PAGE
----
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Spring 2022

What Comes After Disinformation Studies?

Even as disinformation has been the subject of growing academic debate, the relationship between disinformation, technology, and global democratic backsliding, white supremacy, inequalities, nationalisms, and the rise of authoritarianism globally remains unclear, and raises important questions of what constitutes healthy democratic systemsHosted by the médialab at Science Po and as a pre-conference for the International Communication Association in Paris, France on Wednesday, May 25, this day-long event advances an interdisciplinary, critical, post-disinformation studies agenda that centers questions of politics and power. Learn more here.

Spring Speaker Series

For our spring 2022 lecture series, CITAP is proud to host speakers whose work exemplifies our own commitments to holistic research grounded in social differences and conscious of the roles of power and institutions.

These researchers’ work explores political processes, democracy and equality, mis- and disinformation, and platforms, networks, and infrastructure. We hope that you’ll join us for the full series.

Series Details and RSVP

Catherine Knight Steele

Thursday, May 5 at 3:30pm
Freedom Forum Conference Center, Carroll Hall

 

Past spring speakers:

Mary Anne Franks

The Free Speech Industry: How the Internet Commodifies Freedom
Thursday, February 3 at 3:30pm in the Freedom Forum Conference Center, Carroll Hall

Jessa Lingel

The craigslist ethic: A web 1.0 vision of online democracy
Thursday, March 10 at 3:30pm in the Freedom Forum Conference Center, Carroll Hall

Andre Brock

On Race and Technoculture
Thursday, April 7 at 3:30pm in the Freedom Forum Conference Center, Carroll Hall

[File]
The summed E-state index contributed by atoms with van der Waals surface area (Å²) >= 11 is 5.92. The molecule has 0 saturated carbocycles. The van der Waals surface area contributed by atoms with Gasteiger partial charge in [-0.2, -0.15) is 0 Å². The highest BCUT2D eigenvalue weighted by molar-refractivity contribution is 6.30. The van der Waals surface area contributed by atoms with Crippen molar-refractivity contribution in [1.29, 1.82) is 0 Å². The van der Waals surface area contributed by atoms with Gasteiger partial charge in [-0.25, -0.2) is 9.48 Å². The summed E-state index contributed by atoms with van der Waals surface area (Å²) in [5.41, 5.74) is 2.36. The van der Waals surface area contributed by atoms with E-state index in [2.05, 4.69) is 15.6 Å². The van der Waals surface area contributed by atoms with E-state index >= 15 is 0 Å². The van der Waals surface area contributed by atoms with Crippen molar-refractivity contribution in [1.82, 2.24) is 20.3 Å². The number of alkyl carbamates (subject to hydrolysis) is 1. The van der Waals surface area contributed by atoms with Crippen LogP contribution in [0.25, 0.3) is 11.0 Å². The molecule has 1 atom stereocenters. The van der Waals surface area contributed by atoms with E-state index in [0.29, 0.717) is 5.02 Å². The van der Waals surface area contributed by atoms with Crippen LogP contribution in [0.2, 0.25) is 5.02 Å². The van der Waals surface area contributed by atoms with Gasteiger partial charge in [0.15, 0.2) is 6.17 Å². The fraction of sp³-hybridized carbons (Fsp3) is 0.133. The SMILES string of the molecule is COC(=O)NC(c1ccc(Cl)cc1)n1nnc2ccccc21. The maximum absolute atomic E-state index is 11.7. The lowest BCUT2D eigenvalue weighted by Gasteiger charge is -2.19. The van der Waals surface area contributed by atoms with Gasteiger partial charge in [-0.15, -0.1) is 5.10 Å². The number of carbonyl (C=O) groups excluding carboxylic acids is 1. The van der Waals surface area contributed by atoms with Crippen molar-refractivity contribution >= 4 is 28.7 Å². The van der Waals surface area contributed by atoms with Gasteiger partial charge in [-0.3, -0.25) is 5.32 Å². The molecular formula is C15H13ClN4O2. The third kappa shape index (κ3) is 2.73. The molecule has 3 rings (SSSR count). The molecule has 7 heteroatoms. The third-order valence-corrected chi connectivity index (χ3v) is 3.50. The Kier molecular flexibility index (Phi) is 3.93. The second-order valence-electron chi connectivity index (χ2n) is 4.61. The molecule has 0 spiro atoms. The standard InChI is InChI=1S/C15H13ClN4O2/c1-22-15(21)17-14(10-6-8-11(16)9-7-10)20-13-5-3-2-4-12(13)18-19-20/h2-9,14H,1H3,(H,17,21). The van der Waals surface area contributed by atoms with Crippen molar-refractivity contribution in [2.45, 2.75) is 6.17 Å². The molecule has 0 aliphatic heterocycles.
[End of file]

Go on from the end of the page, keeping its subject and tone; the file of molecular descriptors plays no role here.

Jonathan Ong

The Politics and Ethics of Representing “the Troll”
Thursday, April 21 at 3:30pm in the Freedom Forum Conference Center, Carroll Hall

The Capital Coup One Year Later: How Research Can Assess and Counter Threats to Democracy

January 6-7, 2022

The University of North Carolina’s Center for Information, Technology, and Public Life (CITAP) and George Washington University’s Institute for Data, Democracy & Politics (IDDP) invite you to join them for The Capital Coup One Year Later: How Research Can Assess and Counter Threats to Democracy, a two-day conference exploring key questions surrounding January 6, 2021. The event will span two half-days on January 6 and 7, 2022 with both in-person and virtual participation, featuring keynote talks from Drs. Emily Van Duyn, Khadijah White, and Francesca Tripodi.

Learn More & Register

Spring 2020

As a precautionary measure to help prevent the spread of coronavirus COVID-19, the 2020 Kilgour Lecture with Arvind Narayanan and the CITAP panel “Free Speech, Paid Speech, and Fake Speech,” have been postponed. Both events are tentatively rescheduled for Sept. 10. Additional details will be shared closer to the new date.

Arvind Narayanan: “The Cognitive Errors Enabling the Unchecked Power of Tech Platforms”

(Cancelled due to COVID-19 Campus Closures)

Friday, April 3, 10:00 am
Pleasants Family Room at Wilson Library

The UNC School of Information and Library Science (SILS) will welcome Arvind Narayanan, lead researcher with the Princeton Web Transparency and Accountability Project, on April 3 to deliver the 2020 OCLC/Frederick G. Kilgour Lecture. Narayanan’s talk, “The Cognitive Errors Enabling the Unchecked Power of Tech Platforms,” will begin at 10 am in the Pleasants Family Room at Wilson Library. The event is free and open to the public. Visit the SILS website for more about the event and speaker.

Free Speech, Paid Speech, and Fake Speech in Democracy

(Cancelled due to COVID-19 Campus Closures)

Friday, April 3, 2:00 pm
Carroll Hall, Room 111

Misinformation and disinformation are nothing new in American democracy, but the internet and social media have accelerated their spread and amplified their impact.

On April 3, leading experts affiliated with Carolina’s Center for Information, Technology, and Public Life (CITAP) will examine how this new information landscape is influencing our personal beliefs and political leanings, and its cumulative effect on democracy.